Anticoagulation Among Patients Hospitalized With COVID-19
- Patients hospitalized with COVID-19 are at risk for venous thromboembolism.
- In a large single system analysis, anticoagulation use was associated with lower rates of death and intubation.
- It is unclear if prophylactic or treatment doses of anticoagulation are needed to prevent thrombosis in hospitalized patients with COVID-19.
What is the association of anticoagulation use with in-hospital outcomes and thromboembolic events in patients hospitalized with coronavirus disease 2019 (COVID-19)?
The authors analyzed data from 4,389 patients hospitalized in a five-center New York City health system between April 1 and May 30, 2020. Patients who were admitted for <24 hours and those receiving both prophylactic and therapeutic anticoagulation were excluded from analysis. They explored the association between levels of anticoagulation use (non, prophylactic, therapeutic) with in-hospital mortality, intubation, and major bleeding. The investigators used propensity-score weighting, landmark analyses, and sensitivity analyses to minimize the effect of bias and confounding. One key subgroup analysis was limited to patients receiving anticoagulation within 48 hours of admission.
Among the 4,389 patients hospitalized with COVID-19 (median age 65 years, 44% female), no anticoagulation was used in 1,530 (34.9%) patients, prophylactic anticoagulation was used in 1,959 (44.6%) patients, and therapeutic anticoagulation was used in 900 (20.5%) patients. As compared to patients receiving no anticoagulation, those who received prophylactic or therapeutic anticoagulation had a lower risk of in-hospital mortality (adjusted hazard ratio [aHR], 0.50; 95% confidence interval [CI], 0.45-0.57 and aHR, 0.53; 95% CI, 0.45-0.62, respectively). Both levels of anticoagulation were also associated with a lower risk of intubation as compared to no anticoagulation (aHR, 0.72; 95% CI, 0.58-0.89 for prophylactic and aHR, 0.69; 95% CI, 0.51-0.94 for therapeutic anticoagulation). In the subgroup analysis limited to treatment within 48 hours of admission, there was no statistically significant difference in in-hospital mortality or intubation risk between therapeutic and prophylactic dose anticoagulation (aHR, 0.86; 95% CI, 0.73-1.02 and aHR, 0.94; 95% CI, 0.74-1.21, respectively). Rates of major bleeding were highest among patients on therapeutic anticoagulation (3.0%) and similar for patients on prophylactic (1.7%) or no anticoagulation (1.9%).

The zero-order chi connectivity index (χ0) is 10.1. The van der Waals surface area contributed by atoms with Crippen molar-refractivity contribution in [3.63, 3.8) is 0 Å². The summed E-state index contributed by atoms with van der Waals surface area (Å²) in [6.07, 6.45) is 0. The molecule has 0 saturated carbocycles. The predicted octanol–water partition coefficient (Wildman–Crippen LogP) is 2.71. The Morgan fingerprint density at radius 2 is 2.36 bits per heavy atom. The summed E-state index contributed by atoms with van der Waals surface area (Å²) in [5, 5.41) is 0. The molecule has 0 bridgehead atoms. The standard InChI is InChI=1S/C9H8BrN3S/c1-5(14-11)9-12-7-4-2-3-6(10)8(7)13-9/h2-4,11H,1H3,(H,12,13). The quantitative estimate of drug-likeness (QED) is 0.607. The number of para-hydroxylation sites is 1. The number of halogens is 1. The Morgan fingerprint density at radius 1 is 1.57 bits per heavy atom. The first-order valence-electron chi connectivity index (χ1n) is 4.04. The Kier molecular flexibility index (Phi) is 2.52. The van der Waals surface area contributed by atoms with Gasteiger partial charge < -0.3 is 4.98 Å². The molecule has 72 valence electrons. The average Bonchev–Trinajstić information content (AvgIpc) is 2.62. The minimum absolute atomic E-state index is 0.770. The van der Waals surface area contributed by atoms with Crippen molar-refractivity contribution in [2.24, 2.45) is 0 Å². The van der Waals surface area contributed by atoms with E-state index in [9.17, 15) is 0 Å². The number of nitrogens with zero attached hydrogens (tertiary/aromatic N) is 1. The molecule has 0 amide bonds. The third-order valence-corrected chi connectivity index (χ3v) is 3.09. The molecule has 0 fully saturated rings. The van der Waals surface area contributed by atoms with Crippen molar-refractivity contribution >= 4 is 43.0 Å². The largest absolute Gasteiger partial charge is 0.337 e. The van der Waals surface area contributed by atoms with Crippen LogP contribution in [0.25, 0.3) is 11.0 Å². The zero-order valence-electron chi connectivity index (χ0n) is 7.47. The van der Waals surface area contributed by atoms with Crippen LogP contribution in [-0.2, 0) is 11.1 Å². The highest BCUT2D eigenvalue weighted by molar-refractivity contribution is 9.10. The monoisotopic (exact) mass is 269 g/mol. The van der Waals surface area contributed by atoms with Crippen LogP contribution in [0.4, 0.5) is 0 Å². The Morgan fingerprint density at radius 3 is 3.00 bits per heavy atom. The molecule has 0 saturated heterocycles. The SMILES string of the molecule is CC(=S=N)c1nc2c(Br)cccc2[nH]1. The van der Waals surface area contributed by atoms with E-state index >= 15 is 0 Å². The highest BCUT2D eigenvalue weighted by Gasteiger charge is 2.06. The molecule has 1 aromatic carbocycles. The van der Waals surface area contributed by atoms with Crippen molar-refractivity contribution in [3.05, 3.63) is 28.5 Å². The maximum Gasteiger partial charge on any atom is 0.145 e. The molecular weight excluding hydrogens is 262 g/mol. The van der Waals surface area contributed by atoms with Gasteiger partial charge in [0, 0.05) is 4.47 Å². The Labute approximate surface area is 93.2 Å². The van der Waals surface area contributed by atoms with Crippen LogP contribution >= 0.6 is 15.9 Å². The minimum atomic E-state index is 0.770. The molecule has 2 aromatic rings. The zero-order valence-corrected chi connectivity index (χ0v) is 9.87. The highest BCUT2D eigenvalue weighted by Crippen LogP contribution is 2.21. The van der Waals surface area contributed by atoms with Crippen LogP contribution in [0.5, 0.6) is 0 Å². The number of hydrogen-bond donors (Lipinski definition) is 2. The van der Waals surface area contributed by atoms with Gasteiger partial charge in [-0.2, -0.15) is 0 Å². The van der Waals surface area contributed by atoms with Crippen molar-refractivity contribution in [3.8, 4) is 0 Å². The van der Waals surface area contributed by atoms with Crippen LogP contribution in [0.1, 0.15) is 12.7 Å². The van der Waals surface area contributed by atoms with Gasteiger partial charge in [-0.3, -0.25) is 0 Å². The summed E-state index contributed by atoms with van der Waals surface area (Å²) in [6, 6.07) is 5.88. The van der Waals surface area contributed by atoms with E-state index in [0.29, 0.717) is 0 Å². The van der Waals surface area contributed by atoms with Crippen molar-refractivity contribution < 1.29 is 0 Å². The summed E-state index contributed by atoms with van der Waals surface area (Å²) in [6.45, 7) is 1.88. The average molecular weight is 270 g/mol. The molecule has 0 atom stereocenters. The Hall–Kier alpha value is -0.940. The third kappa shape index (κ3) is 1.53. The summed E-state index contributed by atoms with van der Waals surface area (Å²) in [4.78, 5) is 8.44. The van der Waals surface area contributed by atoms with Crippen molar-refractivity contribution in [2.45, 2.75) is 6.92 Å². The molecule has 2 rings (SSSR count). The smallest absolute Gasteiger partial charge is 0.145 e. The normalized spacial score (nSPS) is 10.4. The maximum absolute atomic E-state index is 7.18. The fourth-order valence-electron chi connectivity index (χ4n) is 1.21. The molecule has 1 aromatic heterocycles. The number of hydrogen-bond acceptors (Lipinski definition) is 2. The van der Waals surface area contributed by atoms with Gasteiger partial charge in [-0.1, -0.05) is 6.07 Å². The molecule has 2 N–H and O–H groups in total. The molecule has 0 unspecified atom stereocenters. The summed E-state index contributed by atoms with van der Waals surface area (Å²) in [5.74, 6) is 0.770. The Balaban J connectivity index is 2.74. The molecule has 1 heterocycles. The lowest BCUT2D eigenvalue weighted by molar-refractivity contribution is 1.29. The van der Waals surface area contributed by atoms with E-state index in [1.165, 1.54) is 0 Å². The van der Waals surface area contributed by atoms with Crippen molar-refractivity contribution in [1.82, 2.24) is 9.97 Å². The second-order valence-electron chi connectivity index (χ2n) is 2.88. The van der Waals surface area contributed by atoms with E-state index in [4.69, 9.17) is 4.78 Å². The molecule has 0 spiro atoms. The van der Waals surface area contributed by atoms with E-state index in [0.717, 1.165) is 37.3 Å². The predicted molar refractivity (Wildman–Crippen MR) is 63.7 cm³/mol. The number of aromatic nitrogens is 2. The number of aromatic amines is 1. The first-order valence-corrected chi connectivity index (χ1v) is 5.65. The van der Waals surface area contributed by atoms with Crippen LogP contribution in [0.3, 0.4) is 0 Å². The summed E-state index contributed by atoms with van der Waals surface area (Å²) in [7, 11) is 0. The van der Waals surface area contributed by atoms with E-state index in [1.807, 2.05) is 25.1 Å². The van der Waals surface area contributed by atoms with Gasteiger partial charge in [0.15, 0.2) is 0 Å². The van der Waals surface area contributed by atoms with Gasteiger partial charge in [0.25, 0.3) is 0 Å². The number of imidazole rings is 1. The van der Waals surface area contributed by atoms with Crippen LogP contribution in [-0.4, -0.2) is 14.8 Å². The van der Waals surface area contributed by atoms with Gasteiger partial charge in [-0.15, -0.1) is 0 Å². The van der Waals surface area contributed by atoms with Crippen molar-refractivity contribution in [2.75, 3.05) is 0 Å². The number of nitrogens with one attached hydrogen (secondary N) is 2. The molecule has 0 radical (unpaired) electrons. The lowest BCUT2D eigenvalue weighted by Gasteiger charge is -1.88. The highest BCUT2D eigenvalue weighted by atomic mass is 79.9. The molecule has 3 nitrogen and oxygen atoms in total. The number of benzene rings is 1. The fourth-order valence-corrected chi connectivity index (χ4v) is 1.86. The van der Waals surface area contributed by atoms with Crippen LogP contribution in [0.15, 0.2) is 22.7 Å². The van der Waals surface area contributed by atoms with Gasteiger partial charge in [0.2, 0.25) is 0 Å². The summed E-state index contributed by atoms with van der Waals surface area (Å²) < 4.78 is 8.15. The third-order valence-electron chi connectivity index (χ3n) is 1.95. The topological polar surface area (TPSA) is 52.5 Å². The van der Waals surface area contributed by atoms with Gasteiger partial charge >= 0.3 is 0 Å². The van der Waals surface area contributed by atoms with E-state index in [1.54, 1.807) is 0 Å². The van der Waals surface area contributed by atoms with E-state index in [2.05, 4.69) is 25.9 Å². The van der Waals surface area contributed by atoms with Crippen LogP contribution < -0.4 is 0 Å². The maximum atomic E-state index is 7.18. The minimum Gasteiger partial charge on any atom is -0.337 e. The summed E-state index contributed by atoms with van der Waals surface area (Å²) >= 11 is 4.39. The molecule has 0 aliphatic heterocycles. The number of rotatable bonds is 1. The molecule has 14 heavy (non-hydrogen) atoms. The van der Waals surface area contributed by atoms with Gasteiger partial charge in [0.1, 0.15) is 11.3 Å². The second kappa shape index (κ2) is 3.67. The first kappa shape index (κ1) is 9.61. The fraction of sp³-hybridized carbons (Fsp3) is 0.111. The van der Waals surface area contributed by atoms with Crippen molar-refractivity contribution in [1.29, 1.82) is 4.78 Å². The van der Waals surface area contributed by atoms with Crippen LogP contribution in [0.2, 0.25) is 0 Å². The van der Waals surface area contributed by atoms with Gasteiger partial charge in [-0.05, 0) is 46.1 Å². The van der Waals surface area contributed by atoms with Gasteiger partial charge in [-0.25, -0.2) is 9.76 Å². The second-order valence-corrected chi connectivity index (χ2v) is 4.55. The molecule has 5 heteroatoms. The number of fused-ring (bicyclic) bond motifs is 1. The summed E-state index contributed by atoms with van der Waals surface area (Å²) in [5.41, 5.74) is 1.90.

The authors concluded that anticoagulation was associated with lower mortality and risk of intubation among patients hospitalized with COVID-19 without a statistically significant difference between levels of anticoagulation therapy administered.
This manuscript provides a more comprehensive summary of mortality and intubation risk associated with COVID-19 hospitalization than the investigators’ initial interim report (Paranjpe I, et al., J Am Coll Cardiol 2020;76:122-4). These data support the notion that anticoagulation should be given, largely for the purpose of venous thromboembolism prophylaxis. However, they do not provide clear evidence that higher-intensity treatment is beneficial. Ongoing randomized clinical trials are critically important for assessing the potential risks and benefits associated with different levels of anticoagulation intensity. This study does provide reassurance that rates of major bleeding were not markedly elevated, even among patients receiving therapeutic anticoagulation. Pending the results of ongoing randomized clinical trials, most guidelines and guidance documents favor the use of standard prophylactic anticoagulation for most hospitalized patients with COVID-19. Use of intermediate or therapeutic doses of anticoagulation for the purpose of thromboembolism prophylaxis should be done selectively and (preferably) in the setting of a clinical trial or prospective registry whenever possible.
Keywords: Anticoagulants, Coronavirus, COVID-19, Hemorrhage, Hospital Mortality, Intubation, Primary Prevention, severe acute respiratory syndrome coronavirus 2, Thromboembolism, Vascular Diseases
< Back to Listings